Each year, I’m excited to learn my students’ names. After receiving my class roster, I practice each one over and over again, committing to pronouncing each name the way their families intended for them to be said. When I meet my students, I plead that they correct me if I say their name wrong. At first, my students think I’m being ridiculous– for some, their names have always been mispronounced at school. After a short time, however, they get on board and correct me and each other when a name is mispronounced. My dedication to correctly pronouncing my students’ names is partly due to my experiences with my own name.
My first name is Kirsti, as in Kear-stie. My name has six letters, two syllables, and was easy to learn how to spell (this bothered me as a child; I really wanted a name with at least three syllables). To my surprise, however, my name— with its two syllables, and six letters—was not easy for other people to say.
and so on,
became replacements for the thoughtful choice my mom made when choosing a name for me. While some accidentally mispronounced my name (that’s fair), there were many who simply refused to say it correctly.
“It’s too hard,” was a repeated excuse.
“Your name is actually Kur-stie; why would your mother name you Kirsti,” my British Art History professor told me (I mark his nationality here, because in the UK, Kirsti is a common name, but is often pronounced Kur-stie).
“Can I just call you something else?” a few have had the audacity to suggest.
As a child, people’s difficulty with my name felt like a continuous rejection of a part of my identity, creating the desire to rename myself. To make introductions and role-calls more pleasant, I wanted a name everyone could say, and would say—like Mariah. In elementary school, with the 90s as its backdrop, Mariah seemed like a doable name. With changing my name, I may have lost part of my identity, but at least I was choosing what others would call me. I could have been 3-syllable Ma-ri-ah.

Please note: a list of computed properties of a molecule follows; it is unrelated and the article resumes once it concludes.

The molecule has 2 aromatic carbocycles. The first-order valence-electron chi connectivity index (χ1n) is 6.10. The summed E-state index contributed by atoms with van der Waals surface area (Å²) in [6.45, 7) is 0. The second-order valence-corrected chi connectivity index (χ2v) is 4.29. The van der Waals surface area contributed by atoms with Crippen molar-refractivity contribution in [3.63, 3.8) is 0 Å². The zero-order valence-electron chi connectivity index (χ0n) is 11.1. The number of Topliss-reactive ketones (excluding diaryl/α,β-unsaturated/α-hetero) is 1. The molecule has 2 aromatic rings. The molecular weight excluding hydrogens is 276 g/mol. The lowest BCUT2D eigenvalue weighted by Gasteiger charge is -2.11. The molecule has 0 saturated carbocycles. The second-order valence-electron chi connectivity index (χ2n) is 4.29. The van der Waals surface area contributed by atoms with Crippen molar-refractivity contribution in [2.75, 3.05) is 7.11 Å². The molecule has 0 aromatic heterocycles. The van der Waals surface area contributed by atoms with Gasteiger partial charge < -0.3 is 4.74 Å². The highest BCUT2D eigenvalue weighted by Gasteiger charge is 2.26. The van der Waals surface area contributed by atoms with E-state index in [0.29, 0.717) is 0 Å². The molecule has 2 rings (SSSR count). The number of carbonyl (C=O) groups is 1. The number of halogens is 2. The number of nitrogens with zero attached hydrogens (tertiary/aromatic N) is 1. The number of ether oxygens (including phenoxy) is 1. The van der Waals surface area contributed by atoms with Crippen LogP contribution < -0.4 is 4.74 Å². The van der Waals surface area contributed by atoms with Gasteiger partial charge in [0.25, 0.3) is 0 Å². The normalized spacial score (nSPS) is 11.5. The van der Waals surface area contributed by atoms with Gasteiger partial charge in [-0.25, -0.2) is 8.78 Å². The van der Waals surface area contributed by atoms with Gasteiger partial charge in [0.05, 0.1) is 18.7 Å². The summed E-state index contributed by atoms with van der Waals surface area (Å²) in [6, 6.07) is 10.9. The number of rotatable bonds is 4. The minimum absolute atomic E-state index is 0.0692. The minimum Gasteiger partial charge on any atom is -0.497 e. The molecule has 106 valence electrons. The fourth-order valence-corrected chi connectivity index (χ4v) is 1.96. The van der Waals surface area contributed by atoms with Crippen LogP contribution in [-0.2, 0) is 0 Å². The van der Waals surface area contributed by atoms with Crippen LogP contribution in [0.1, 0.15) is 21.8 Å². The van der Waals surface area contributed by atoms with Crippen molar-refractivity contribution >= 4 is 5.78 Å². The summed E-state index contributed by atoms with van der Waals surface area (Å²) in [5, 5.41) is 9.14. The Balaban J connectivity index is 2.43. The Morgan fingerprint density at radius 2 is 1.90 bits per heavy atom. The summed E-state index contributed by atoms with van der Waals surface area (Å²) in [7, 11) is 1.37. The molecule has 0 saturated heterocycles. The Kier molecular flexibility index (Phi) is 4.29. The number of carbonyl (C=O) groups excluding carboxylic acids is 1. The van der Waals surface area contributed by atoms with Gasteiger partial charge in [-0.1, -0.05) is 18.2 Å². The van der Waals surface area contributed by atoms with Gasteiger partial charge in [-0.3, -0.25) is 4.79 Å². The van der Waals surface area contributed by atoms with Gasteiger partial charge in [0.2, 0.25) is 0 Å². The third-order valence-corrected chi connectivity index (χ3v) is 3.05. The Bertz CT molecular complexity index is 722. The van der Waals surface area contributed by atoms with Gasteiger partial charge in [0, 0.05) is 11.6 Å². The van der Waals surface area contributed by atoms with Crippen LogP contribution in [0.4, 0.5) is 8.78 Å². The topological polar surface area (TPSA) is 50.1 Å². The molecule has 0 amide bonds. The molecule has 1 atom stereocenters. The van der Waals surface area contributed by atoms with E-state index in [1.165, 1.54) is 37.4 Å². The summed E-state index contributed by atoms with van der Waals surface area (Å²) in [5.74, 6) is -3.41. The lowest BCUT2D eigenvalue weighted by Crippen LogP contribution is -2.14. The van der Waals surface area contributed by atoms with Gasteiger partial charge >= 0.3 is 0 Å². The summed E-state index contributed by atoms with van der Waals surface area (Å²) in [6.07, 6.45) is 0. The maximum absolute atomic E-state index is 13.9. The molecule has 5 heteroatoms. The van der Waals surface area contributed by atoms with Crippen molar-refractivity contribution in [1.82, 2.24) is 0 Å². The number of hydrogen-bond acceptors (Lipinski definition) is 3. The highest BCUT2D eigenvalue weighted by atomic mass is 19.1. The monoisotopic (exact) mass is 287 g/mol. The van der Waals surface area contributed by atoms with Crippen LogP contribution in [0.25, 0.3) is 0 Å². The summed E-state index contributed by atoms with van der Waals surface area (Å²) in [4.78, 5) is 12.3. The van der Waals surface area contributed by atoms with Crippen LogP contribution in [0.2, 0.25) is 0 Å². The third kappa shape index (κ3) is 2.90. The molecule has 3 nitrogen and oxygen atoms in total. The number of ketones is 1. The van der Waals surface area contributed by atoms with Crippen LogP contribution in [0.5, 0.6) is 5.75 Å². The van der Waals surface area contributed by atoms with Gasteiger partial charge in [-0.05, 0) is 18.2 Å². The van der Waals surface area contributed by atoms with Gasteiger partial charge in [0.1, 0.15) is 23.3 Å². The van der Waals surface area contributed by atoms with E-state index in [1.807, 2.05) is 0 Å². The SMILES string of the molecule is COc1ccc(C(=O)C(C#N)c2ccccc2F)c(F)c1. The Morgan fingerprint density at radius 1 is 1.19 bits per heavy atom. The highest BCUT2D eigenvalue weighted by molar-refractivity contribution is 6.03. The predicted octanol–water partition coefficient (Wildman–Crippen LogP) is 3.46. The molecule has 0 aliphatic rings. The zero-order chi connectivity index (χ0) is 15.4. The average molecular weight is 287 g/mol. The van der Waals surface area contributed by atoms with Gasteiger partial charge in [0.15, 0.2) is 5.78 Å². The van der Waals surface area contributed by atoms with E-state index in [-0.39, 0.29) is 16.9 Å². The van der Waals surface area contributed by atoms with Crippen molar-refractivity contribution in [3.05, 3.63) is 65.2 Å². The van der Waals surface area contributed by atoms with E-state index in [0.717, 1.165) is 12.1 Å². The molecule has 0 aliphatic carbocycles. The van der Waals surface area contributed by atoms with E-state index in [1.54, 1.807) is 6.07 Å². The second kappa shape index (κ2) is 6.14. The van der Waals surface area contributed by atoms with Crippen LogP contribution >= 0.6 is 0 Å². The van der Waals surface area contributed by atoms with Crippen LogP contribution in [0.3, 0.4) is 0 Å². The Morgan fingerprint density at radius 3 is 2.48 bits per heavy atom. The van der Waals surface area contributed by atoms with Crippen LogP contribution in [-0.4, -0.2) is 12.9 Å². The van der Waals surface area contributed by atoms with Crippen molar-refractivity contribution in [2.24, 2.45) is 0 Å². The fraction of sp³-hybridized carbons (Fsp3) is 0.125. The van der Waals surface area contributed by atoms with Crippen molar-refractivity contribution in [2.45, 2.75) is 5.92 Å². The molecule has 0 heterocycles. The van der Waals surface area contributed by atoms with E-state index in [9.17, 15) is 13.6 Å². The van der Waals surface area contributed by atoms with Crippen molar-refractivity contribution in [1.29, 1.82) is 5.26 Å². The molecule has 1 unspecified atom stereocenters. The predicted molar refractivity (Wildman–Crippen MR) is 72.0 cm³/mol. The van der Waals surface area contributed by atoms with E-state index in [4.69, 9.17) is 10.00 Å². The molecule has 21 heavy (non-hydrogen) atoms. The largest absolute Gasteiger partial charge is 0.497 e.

Fortunately, as I got older, I learned to appreciate my name. I appreciated the story that goes with it—my mother looking at our family tree in the hospital (I was supposed to be a Jacob). Me, lying there mysterious, and nameless for a bit. My nana ‘encouraging’ my mom to name me after a Finnish relative. My mother choosing Kirsti, deciding to take the accent mark off of the final ‘i’, because she thought it would be easier for people to say. Kear-stee, rather than Kear-ste.
It’s a nice, cuddly kinda’ story that gets misplaced when people call me Kristy, or Kirsten. It’s a story of my family trying mark my Finnish identity, when many wouldn’t know, by looking at me, that I come from a strong Finnish lineage. But it’s a story that lost its identity when my professor told me I was wrongly named. And my name loses its story each time someone refuses to say my name as it’s intended to be said- Kear-stee.
I keep such personal experiences close to my heart each year, as I learn the names of my scholars.
1. Maria (Muh-dee-a)
2. Ismael (Eas-MY-El)
3. Dei’Ajhanae (Dee-aw-ju-nay)
4. Xochitl (so-chee/l)
5. Angeles (On-hu-les)
6. Damonie (Day-mon-ee)
7. Isileli (Ee-si-le-ly
While learning each student’s name, I try to honor that each students’ name holds a story of why they were gifted this identity-marker. When I don’t know how to say a name, I ask colleagues for support. And on the first day of class, I do what I want my students to always do; I try my best.
While Don Draper reminds us in Mad Men, that people often change their name, and have the right to make such decisions for themselves, we don’t have the right to change someone else’s name. When we take part in the practice of re-naming people, we are partaking in unwarranted power that creates distance between ourselves and the person we’re renaming. If we care about fostering meaningful relationships with each other, and especially with students, then we must not only learn to say names correctly, but we must also honor each story that precedes it.
Some people may say that names are just names- that I shouldn’t make a big deal over them, but I always will. Names are the first gifts we receive from our family—some who are alive, some who have passed away. We’re named after relatives, our family’s heroes, and sometimes, our names are created by our parents. Names begin to tell our stories, our backgrounds, and our identities. They’re afforded to individuals, regardless of economic and racial backgrounds, and we should all be afforded the right to have our names respectfully pronounced with the most possible precision.
For a more comedic approach on how ridiculous it to rename folks, check out this Key and Peele sketch that I first saw on the Deconstructing Myths blog. I recently watched it again, and new I had to share.